I'd also argue that the equivalent of """therapy""" fees in the control group should be spent on nice shit for the kid. Because the question is not "are groomed children worse or better off than non-groomed children" - we know they're worse off! - it's "our daughter has been groomed and feels like shit, we have X dollars, what should we do with the money to make her better?".

Parents similarly reported that their transgender children experienced

A munchie parent satisfaction survey means fuck all.

Is the sample group large enough?

Dunno, it's paywalled, but there are no controls so it doesn't matter.

[–] pennygadget 13 points (+13|-0)

SHOCKING DISCOVERY! Letting children do whatever they want makes them happy in the short term!

I didn't fit in at school and it caused me to be depressed as a kid. I would have been a VERY happy child if my parents had allowed me to spend my youth playing video games and watching TV all day. But that would have been a very bad thing for me in the long term.

Sadly, I think they don't care about long term impacts because the kids who medically transition before puberty likely won't live to see middle age

[–] firebird 13 points (+13|-0)

Like someone else said, they basically don't have the sort of control groups that would allow them to state that socially transitioning these kids is better than not doing that, or trying to help them another way. From what I could tell they simply compared to children that aren't in the same boat at all.

Is the sample group large enough?

It's quite small, in part because not everyone in the study completed everything the were studying.

Also, by trans, do they mean just gender nonconforming?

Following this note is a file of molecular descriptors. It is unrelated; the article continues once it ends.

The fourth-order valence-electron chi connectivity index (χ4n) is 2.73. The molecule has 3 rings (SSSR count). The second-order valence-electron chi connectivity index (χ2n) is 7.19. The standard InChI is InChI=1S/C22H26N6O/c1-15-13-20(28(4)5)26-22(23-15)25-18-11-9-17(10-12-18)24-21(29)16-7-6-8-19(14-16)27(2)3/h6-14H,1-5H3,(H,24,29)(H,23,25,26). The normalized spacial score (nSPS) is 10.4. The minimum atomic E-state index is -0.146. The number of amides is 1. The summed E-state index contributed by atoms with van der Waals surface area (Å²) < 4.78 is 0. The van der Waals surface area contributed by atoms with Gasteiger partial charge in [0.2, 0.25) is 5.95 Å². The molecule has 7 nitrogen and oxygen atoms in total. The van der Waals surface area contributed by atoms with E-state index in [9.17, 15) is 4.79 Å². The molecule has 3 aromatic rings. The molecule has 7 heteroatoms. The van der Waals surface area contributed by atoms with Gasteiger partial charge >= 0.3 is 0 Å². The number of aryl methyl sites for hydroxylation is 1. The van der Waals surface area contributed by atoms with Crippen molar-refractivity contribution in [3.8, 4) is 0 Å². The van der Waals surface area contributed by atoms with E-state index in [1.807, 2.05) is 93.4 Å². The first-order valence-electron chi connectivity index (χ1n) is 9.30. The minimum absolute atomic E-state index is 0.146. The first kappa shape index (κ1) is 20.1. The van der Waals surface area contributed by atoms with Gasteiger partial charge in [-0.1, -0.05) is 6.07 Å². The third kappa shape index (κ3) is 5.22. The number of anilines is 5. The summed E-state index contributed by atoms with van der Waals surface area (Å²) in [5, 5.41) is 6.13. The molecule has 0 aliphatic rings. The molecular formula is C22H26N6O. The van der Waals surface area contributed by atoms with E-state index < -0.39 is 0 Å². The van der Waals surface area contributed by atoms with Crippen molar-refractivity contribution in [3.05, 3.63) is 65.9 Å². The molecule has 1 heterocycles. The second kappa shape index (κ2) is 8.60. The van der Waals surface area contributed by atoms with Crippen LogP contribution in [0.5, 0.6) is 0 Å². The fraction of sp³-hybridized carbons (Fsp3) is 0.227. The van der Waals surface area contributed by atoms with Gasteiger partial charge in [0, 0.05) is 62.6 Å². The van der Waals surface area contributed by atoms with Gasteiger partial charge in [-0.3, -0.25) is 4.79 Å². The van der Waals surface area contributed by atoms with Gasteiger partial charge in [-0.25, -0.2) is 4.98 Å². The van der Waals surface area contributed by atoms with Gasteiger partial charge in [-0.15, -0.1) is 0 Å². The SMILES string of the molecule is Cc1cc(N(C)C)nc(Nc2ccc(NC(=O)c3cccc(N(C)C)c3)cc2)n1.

They use the term gender nonconforming in their conclusion, not dysphoric, so my hopes aren't high here.

That's just for the study though, the article is just a pile of bullshit it seems.

The new study shows, in “striking contrast,” that allowing this social transition can be greatly beneficial to these young people’s mental health.

It showed no such thing, as that simply wasn't studied.

The study also debunked a myth that parents of trans kids may underreport how their children might be struggling. In this case, they actually reported having higher levels of anxiety about their children than the children actually reported for themselves.

How exactly was this debunked?

And then they start quoting Jack Turban who starts making claims that he basically admits aren't proven through his choice of words.

[–] loyal_WBW 7 points (+7|-0) Edited

Yes, let kids express themselves and follow their interests. But I think adults calling children ‘trans’ or ‘gay’ or any other adulthood thing is completely off base.

To put that “study” in perspective, I recommend reading INVENTING TRANSGENDER CHILDREN AND YOUNG PEOPLE, a book edited by Michele Moore and Heather Brunskill-Evans, with chapters by experienced clinicians and other professionals.

[–] KarousTattoos 5 points (+5|-0)

Some flaws have already been pointed out above, I'd just like to add a few of my thoughts.

The minimum criteria for inclusion were:

To be included as a transgender participant in the present study, children (1) needed to identify as the gender opposite their natal sex in everyday life, (2) must have socially transitioned by using the pronoun associated with their asserted gender in all contexts, and (3) were enrolled in the study between March 2015 and February 2016 (when the present measures were included).

There is no definition what they mean by identifying as the gender opposite their natal sex but their definition of a social transition suggests it's all about stereotypes:

A social transition is a nonmedical decision to allow a child to change his/her first name, pronouns, hairstyle, and clothing in order to live everyday life as one’s asserted gender.

There's various issues with all of this, but to begin with, we all know women who were like this as girls and who were not considered to be the opposite sex just because they expressed strong preferences for opposite-sex stereotypes. But we do know that enforcing compliance with sex stereotypes and sex role stereotypes is harmful to children.